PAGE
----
Interviews - Prof. Ladan Niayesh

Prof. Ladan Niayesh
Literary Advisor

PART I - ABOUT YOUR FIELD

My starting question is very simple: what was your first exposure to Shakespeare?

My first exposure was very classically Laurence Olivier’s "Hamlet" seen on TV as a child, in a poorly translated Persian (my native tongue). At that young age, I was obviously more interested in the ghost and misty battlements than anything else. But the first play I was able to read in full text for a school curriculum was – rather unusually for a school programme – "Coriolanus". The guidance of a passionate instructor made me all at one go fall in love with Shakespeare and want to become a teacher myself. I am much beholden to the gentleman for both reasons, and one of the highlights of my career many years later was to have his son among my students at university for a course on Shakespeare!

As a distinguished scholar of Shakespeare, can you talk us through your educational journey with Shakespeare?

Thank you for the compliment, but honestly, educational journey with Shakespeare is a never-ending process. He was writing at such a pivotal moment for England on the verge of becoming an empire, and the linguistic and literary legacy of that empire made him such a world-wide icon that he is all over the place today and intersects with an ‘infinite variety’ (even that phrase is his) of disciplinary fields and theoretical approaches. Through his work, not only did I understand the classically inherited mechanisms of tragedy and comedy, but I also saw the necessity to move beyond them in problem plays, histories and romances, where the reader or spectator witnesses how much – as in real life – complex questions cannot have easy and final answers.

As a student, the first Shakespeare play I saw onstage was "The Tempest" directed by Peter Brook in Paris in 1991, and it was such an eye-opener. The first postcolonial play I read around that time was Aimé Césaire’s adaptation of the same play, Une tempête. My lifetime passion for Kurosawa’s cinema started with Ran, which was his 1985 adaptation of "King Lear". Later in life, my entry into the world of manga happened thanks to the "Manga Shakespeare" series published by Self Made Hero, just as my initiation to Bollywood cinema was through Vishal Bhardwaj’s Shakespearean trilogy based on "Macbeth", "Othello" and "Hamlet". Through all these years, Shakespeare has never been a repertory or museum piece for me, but a window to the world and its diversity, and I hope this is what I have been transmitting to generation after generation of my students.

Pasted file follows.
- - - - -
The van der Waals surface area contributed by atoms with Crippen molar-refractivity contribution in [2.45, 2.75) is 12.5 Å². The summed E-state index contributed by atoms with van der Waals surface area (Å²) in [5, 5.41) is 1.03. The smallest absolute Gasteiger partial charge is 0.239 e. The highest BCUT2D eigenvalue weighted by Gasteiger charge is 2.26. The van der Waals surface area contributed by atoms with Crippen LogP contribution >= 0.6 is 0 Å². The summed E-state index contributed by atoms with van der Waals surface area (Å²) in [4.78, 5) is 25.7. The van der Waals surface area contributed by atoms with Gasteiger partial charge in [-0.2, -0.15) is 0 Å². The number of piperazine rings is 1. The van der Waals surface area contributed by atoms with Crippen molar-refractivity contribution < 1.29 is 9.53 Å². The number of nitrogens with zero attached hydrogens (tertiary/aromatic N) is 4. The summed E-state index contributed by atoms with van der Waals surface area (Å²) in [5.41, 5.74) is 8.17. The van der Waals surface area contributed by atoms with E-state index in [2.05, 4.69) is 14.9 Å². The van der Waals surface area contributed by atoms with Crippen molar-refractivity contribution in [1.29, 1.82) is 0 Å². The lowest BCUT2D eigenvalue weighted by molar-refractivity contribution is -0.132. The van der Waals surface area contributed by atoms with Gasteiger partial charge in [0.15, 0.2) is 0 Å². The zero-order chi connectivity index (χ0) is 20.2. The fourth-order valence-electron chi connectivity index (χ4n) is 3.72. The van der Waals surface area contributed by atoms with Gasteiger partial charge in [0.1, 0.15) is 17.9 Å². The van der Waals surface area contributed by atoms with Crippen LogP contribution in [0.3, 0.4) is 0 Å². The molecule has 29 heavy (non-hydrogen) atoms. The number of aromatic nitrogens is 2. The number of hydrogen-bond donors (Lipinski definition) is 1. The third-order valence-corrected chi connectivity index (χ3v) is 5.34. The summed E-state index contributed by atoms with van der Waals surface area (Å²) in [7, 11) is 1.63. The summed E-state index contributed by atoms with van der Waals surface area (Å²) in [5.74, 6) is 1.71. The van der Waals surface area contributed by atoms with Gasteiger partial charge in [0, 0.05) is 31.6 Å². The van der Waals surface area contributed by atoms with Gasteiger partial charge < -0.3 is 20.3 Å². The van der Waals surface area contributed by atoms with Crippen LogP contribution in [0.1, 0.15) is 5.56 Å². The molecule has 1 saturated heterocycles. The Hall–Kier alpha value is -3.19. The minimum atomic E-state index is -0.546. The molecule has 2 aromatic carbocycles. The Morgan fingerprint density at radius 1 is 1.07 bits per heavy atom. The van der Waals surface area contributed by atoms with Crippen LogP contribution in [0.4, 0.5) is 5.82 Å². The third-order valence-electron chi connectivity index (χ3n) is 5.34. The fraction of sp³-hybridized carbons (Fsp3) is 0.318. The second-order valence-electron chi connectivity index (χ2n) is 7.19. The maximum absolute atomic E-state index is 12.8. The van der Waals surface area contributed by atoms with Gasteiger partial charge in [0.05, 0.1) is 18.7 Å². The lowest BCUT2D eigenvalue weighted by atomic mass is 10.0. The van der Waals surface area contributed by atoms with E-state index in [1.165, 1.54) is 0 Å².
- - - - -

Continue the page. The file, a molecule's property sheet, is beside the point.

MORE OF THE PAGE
Do you have a favourite Shakespeare play, and if so, why?

Hard to pick just one, so much is ‘not of an age but for all time,’ (to use the words of his colleague and rival Ben Jonson in his tribute to Shakespeare in the 1623 Folio). But I tend to like his more experimental attempts in the later plays and the not-so-neat resolutions of such plays as "The Winter’s Tale" or "The Tempest".


What do you feel are “traps” or pitfalls that people repeatedly fall into when either performing, discussing or dissecting Shakespeare?

The worst of it, I think, is the romantically inherited approach to “the Bard” through what I would call the “author intentional fallacy”. By this I mean the myth of the solitary genius supposed to have conceived the oeuvre single-handedly and in a neat and fixed state to be preserved and revered, leaving as the critic’s sole task to work out what the author’s intended meaning could have been. This is a most outdated, simplistic way of studying literature in general, and it is totally invalid for a period in which there was no copyright and no fixed state of a dramatic text anyway. A playwright, often working in collaboration with other playwrights, would be employed by a company to provide scripts or parts of them for the actors. The company would then rework the texts, often extensively rewriting them for revivals, and only when a play was past its sell-by date in terms of stage success would the company consider printing their bits and pieces of script or the author(s)’ ‘foul papers’ to get some extra money out of the old play.